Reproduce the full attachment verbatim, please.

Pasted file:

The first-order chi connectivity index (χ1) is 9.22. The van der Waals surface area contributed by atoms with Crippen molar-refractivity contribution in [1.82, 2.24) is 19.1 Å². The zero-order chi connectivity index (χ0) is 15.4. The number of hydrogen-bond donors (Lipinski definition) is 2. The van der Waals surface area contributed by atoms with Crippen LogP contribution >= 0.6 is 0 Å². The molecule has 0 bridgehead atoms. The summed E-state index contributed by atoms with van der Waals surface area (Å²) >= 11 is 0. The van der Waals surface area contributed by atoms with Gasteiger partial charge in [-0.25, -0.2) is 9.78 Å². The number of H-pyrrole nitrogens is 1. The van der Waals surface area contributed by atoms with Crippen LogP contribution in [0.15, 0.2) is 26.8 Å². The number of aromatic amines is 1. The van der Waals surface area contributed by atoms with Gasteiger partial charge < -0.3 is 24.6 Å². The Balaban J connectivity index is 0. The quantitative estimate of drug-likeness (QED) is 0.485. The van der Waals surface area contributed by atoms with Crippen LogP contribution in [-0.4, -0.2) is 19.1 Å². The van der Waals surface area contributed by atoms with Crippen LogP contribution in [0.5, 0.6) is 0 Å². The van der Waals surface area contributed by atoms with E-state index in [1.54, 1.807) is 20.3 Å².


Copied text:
The first-order chi connectivity index (χ1) is 9.22. The van der Waals surface area contributed by atoms with Crippen molar-refractivity contribution in [1.82, 2.24) is 19.1 Å². The zero-order chi connectivity index (χ0) is 15.4. The number of hydrogen-bond donors (Lipinski definition) is 2. The van der Waals surface area contributed by atoms with Crippen LogP contribution >= 0.6 is 0 Å². The molecule has 0 bridgehead atoms. The summed E-state index contributed by atoms with van der Waals surface area (Å²) >= 11 is 0. The van der Waals surface area contributed by atoms with Gasteiger partial charge in [-0.25, -0.2) is 9.78 Å². The number of H-pyrrole nitrogens is 1. The van der Waals surface area contributed by atoms with Crippen LogP contribution in [0.15, 0.2) is 26.8 Å². The number of aromatic amines is 1. The van der Waals surface area contributed by atoms with Gasteiger partial charge < -0.3 is 24.6 Å². The Balaban J connectivity index is 0. The quantitative estimate of drug-likeness (QED) is 0.485. The van der Waals surface area contributed by atoms with Crippen LogP contribution in [-0.4, -0.2) is 19.1 Å². The van der Waals surface area contributed by atoms with Crippen LogP contribution in [0.5, 0.6) is 0 Å². The van der Waals surface area contributed by atoms with E-state index in [1.54, 1.807) is 20.3 Å².